Let’s face it, success can be a real pain in the… well, you know. It’s like trying to climb Mount Everest in high heels. But, don’t worry, there are a few daily habits you can adopt to make your climb to the top a little less painful. In this blog post, we’re going to talk about four daily habits that will increase your chances of success. And, we promise to keep it as painless as possible. So, grab a cup of coffee and let’s dive in!
1. Expressing Gratitude
We are sentient beings revolving around an otherwise unremarkable star suspended in the void of space. We are capable of thought, breathing the air, and experiencing each day as it comes. For those who are not religious, one can be humbled by the limited statistical odds of that even being possible. Some might shrink at the thought of the infinite cosmos, but I tend to be humbled by the opportunity granted to me to experience reality.
Business owners are, as a collective bunch, often the most stressed among us. They overwork themselves, they put too much on their shoulders, are the most self-critical, and in the day-to-day operations of their business they have the tendency to lose sight of what’s important. Success is partially a mindset. In order to obtain it, one must think about a destined future and a future self in that reality. All great inventions or human movements have started with individuals looking at the present moment and visualizing how the world would be different if one particular thing was changed. When one visualizes a future self in a much better future reality, by default this might lead one to think that the present self and reality is not quite good enough.
It is true that perhaps you’d be a little bit more happy and less stressed with a more successful business. It’s true that your future self would thank you if you worked a little harder today to ensure your future self a little comfort tomorrow. But that doesn’t mean that all elements of your current self are bad, or that everything must change. I’ve had the pleasure over the past 4 months to become acquainted with my newborn son. As someone who grew up in less-than-ideal living conditions, I am unbelievably thankful for this opportunity. No matter how stressed I am, how badly my day has gone, or how many responsibilities I try to juggle at once, I never allow that to influence my ability to return an infant’s smile.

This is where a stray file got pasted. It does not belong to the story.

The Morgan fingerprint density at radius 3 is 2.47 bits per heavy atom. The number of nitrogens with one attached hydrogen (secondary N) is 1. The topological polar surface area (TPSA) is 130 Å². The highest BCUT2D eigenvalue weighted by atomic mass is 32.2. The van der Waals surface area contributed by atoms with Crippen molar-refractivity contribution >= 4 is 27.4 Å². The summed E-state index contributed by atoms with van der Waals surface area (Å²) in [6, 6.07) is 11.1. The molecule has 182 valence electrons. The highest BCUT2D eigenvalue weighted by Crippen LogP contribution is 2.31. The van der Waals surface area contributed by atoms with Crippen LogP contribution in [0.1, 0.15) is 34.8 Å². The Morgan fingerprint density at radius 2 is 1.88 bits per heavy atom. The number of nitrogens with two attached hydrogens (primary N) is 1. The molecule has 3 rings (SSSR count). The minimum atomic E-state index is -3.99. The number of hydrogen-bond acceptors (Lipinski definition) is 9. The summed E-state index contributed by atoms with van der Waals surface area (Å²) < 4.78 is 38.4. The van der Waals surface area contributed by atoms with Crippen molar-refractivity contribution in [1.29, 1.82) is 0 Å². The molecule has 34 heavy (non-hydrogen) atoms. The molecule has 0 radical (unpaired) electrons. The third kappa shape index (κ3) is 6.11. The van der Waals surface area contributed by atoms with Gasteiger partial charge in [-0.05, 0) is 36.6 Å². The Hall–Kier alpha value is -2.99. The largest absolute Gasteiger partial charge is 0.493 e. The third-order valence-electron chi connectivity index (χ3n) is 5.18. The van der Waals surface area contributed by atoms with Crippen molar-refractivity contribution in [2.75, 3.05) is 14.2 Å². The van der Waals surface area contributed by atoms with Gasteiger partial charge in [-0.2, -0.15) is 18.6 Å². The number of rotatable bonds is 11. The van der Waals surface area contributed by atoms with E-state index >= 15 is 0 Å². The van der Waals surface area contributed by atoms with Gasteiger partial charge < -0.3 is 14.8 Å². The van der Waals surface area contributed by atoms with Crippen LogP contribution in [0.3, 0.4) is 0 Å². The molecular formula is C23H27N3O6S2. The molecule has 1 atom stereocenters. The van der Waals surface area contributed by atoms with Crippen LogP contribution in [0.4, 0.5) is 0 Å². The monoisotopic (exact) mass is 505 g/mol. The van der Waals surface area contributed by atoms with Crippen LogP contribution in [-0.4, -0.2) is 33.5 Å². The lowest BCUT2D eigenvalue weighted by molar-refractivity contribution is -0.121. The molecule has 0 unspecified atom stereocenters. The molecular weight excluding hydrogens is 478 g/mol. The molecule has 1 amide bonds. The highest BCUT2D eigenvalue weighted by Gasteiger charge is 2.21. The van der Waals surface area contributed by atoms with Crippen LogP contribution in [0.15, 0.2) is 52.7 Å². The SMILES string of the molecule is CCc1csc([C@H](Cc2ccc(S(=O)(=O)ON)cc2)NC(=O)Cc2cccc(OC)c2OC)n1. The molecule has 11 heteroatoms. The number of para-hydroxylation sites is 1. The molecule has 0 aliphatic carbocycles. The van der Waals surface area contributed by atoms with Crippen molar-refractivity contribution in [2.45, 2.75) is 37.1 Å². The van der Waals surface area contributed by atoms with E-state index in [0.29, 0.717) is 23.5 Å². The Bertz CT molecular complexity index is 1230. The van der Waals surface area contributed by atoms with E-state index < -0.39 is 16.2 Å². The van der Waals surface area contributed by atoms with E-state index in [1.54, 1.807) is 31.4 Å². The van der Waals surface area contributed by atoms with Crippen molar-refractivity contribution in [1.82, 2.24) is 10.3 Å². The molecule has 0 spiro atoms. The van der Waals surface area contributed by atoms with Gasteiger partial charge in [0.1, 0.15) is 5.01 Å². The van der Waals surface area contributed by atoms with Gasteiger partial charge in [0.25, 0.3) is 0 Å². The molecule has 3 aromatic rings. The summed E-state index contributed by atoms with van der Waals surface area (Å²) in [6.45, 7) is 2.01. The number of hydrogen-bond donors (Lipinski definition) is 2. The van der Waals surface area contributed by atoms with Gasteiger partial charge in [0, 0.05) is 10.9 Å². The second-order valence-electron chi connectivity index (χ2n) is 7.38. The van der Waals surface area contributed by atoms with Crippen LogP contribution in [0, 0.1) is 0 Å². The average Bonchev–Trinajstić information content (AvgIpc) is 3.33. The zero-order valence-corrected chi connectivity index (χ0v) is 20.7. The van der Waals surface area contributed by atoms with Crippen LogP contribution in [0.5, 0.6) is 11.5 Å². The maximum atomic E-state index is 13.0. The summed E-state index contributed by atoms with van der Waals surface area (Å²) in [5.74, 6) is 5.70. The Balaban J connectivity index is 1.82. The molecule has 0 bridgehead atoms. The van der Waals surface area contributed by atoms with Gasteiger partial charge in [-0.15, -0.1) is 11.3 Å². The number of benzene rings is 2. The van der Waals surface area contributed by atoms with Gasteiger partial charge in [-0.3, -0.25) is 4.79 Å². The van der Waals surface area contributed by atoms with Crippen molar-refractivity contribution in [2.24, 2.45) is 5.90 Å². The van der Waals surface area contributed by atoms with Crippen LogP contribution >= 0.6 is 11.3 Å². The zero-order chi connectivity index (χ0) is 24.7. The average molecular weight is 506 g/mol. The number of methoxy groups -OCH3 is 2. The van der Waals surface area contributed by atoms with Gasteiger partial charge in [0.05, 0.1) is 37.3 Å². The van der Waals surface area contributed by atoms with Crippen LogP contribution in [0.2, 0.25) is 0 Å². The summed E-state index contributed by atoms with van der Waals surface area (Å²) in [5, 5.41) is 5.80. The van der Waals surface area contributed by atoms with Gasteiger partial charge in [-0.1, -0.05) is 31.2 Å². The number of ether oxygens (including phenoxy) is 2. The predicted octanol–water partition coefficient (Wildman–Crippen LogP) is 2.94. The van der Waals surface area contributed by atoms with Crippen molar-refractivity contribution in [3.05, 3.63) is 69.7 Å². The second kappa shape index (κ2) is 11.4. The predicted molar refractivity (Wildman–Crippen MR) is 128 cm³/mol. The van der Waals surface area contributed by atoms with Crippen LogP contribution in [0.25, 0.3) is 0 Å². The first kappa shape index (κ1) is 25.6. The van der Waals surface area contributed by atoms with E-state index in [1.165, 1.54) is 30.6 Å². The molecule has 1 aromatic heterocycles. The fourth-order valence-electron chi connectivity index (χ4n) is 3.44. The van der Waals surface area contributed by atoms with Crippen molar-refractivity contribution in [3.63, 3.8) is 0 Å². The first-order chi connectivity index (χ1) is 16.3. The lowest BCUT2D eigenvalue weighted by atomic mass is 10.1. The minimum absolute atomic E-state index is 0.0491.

Gratitude is free and expressing it can be life changing.
2. Imagine Possibilities with a Positive Twist
This next one deals with the imagined reality we are all striving towards. If you’re anything like me, you tend to overanalyze situations in your head. If I have a big presentation for the next day or I am meeting with a potential client, I’ll over analyze all the possible ways that things can go wrong. How powerful would it be if instead of analyzing all the possible ways that a situation could go wrong, you thought about the opposite? What about all the many ways that the situation could go right?
Visualization is a powerful tool for achieving success. When we visualize a positive outcome, it helps set our minds in the right direction and increase the chances of it actually happening. This is partially the point of the book Think and Grow Rich by Napoleon Hill. This is because visualization activates the same neural pathways as taking action towards a goal.
So for 2023, each day give yourself some slack and think about not what could go wrong, but what could go right.
3. Say something kind to someone daily
Some random day in late 2017 I was surprised to open my email to a rather long message from a friend. There was zero point to this message other than to express to me how thankful this individual was for my friendship, and that that they cared about me. This individual called me both intelligent and kind. I was in the midst of a particularly hard college semester involving lots of calculus (not my strongest subject) and I was struggling with managing a fairly successful personal training program. My self confidence was being humbled by these obvious shortcomings. But this simple act of kindness out of nowhere brightened my day. I found myself being more positive to those around me, and I realized that the stress and worry I was placing on myself was preventing me from being authentic.